By the 1970s we knew the biggest challenge for urban planning was to undo the damage urban planning had done. We have known about transit oriented development (TOD) for 40 years yet we have so little TOD and less than optimum investment in public transit. Why should we be optimistic?

There is a tendency to look at all this technology and to see it as a solution to all the ills and challenges we are facing today in cities. Those technological disruptions will not, in and of themselves,  make cities more livable places. In fact, there is a pretty good body of evidence that suggests that left to their own devices, these technologies could take us even further from where we want to be.  Ride hailing today is a very good proxy for a hypothetical shared, self-driving future – and numerous studies are showing that increased availability of these services is negatively impacting congestion and transit ridership in major cities. Self-driving cars are quite likely to be a cheaper, easier way to get around than car ownership today, making it easier to move even further from the types of communities that promote walking, biking, and other forms of low carbon mobility.

To achieve more livable cities, I think it comes back to some old ideas like making communities that are walkable, giving people as many choices as possible to get around, improving access to transit, [all of which] could minimize congestion and our carbon footprint. One of the reasons self-driving cars are not a solution, in and of themselves, to the mobility challenges we face is that the car is an inefficient way of moving a large number of people compared to public or active transportation. What these other modes have in common is that they make more efficient use of limited road space  – something cities are not getting any more of. To the extent that technology can improve the viability of shared and high-occupancy modes that make the most of limited resources, there is a real opportunity to make a difference in the design of cities.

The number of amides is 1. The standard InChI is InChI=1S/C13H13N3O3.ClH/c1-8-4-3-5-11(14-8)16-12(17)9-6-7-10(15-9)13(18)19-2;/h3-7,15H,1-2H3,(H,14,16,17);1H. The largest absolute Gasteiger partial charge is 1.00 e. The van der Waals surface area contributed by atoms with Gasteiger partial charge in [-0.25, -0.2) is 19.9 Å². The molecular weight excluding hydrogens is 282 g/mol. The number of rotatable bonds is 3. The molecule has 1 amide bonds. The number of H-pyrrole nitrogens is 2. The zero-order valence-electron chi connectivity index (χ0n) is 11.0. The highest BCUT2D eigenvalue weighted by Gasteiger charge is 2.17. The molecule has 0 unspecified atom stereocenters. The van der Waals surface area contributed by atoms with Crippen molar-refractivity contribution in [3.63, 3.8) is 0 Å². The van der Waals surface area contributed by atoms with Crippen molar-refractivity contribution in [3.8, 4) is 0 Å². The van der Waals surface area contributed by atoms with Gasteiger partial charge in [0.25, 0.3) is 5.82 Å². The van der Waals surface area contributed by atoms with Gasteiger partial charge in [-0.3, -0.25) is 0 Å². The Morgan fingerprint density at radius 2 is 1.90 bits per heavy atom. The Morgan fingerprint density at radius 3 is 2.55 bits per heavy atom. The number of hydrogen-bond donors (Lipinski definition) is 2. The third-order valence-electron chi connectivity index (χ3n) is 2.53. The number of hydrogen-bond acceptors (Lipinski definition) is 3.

Have we not had many of the solutions for years, even pre-digital but failed to implement them effectively?  

One of the takeaways from my research worth reinforcing is that we cannot give up on transit — because technology is not going to solve the fundamental geometry problem of moving large numbers of people with our limited street capacity. It is really about reinvesting in transit and thinking about ways to use technology as a tool to improve service in order to more effectively leverage the benefits of high occupancy transportation. For example, in Vancouver, Translink is experimenting with a micro-transit pilot on Bowen Island. They are testing using an app to allow customers to access transit services on-demand. This is a great example of utilizing the technology to improve service and efficiency. Similarly, in Belleville, Ontario the city is piloting on-demand late night transit, again utilizing a website where customers can select the time and location of pick-up and drop-off that is most convenient. It is this type of service [we need] as well as investing in facilities for people to walk and bike. The fundamental question is how can technology help make these types of shared commuting experiences better and more efficient for people.

Autonomous vehicle technology, you say in the Report, should focus on transit rather.

Exactly. [This technology] could improve transit service by making it less expensive and more convenient. Even in an autonomous future, we need to focus on improving service in highly-used areas while offering more diverse options for those first and last mile trips that are not well serviced today. One of the significant benefits of autonomous transit is the ability to add and customize service at little cost. I like to remind people we have had a driverless transit system [Skytrain] operating in Vancouver for over 30 years. Thus, when the Canada Line met its ridership goals within just a few years of opening, they were able to simply add more cars to the system without dramatically increasing operational cost.

Aaron Knorr, lead researcher and author of the Perkins+Will 2018 report, Designing For Future Mobility: Developing A Framework For The Livable Future City.